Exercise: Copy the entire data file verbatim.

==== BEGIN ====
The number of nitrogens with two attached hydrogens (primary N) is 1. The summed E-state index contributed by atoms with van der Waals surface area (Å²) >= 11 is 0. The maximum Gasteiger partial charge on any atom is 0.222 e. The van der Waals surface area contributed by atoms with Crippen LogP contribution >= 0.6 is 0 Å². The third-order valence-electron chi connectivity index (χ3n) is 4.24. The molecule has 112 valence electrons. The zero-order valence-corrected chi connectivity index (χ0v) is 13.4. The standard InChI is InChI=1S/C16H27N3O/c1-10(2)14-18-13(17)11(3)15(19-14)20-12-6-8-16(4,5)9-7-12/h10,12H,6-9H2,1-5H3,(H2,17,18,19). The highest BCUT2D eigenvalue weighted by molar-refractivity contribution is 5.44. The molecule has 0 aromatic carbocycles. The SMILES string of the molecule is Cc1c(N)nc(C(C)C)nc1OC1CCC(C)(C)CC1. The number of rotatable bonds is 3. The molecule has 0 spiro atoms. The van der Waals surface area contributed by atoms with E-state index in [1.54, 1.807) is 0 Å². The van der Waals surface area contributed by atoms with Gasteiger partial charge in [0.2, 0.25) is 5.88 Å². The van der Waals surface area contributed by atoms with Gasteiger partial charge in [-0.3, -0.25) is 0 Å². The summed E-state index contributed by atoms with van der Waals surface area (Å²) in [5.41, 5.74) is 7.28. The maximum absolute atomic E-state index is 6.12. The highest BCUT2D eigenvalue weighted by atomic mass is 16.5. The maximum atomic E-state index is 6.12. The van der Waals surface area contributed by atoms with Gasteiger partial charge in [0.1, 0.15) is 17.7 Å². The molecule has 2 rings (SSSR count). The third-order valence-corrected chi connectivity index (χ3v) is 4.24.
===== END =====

The number of nitrogens with two attached hydrogens (primary N) is 1. The summed E-state index contributed by atoms with van der Waals surface area (Å²) >= 11 is 0. The maximum Gasteiger partial charge on any atom is 0.222 e. The van der Waals surface area contributed by atoms with Crippen LogP contribution >= 0.6 is 0 Å². The third-order valence-electron chi connectivity index (χ3n) is 4.24. The molecule has 112 valence electrons. The zero-order valence-corrected chi connectivity index (χ0v) is 13.4. The standard InChI is InChI=1S/C16H27N3O/c1-10(2)14-18-13(17)11(3)15(19-14)20-12-6-8-16(4,5)9-7-12/h10,12H,6-9H2,1-5H3,(H2,17,18,19). The highest BCUT2D eigenvalue weighted by molar-refractivity contribution is 5.44. The molecule has 0 aromatic carbocycles. The SMILES string of the molecule is Cc1c(N)nc(C(C)C)nc1OC1CCC(C)(C)CC1. The number of rotatable bonds is 3. The molecule has 0 spiro atoms. The van der Waals surface area contributed by atoms with E-state index in [1.54, 1.807) is 0 Å². The van der Waals surface area contributed by atoms with Gasteiger partial charge in [0.2, 0.25) is 5.88 Å². The van der Waals surface area contributed by atoms with Gasteiger partial charge in [-0.3, -0.25) is 0 Å². The summed E-state index contributed by atoms with van der Waals surface area (Å²) in [5.41, 5.74) is 7.28. The maximum absolute atomic E-state index is 6.12. The highest BCUT2D eigenvalue weighted by atomic mass is 16.5. The maximum atomic E-state index is 6.12. The van der Waals surface area contributed by atoms with Gasteiger partial charge in [0.1, 0.15) is 17.7 Å². The molecule has 2 rings (SSSR count). The third-order valence-corrected chi connectivity index (χ3v) is 4.24.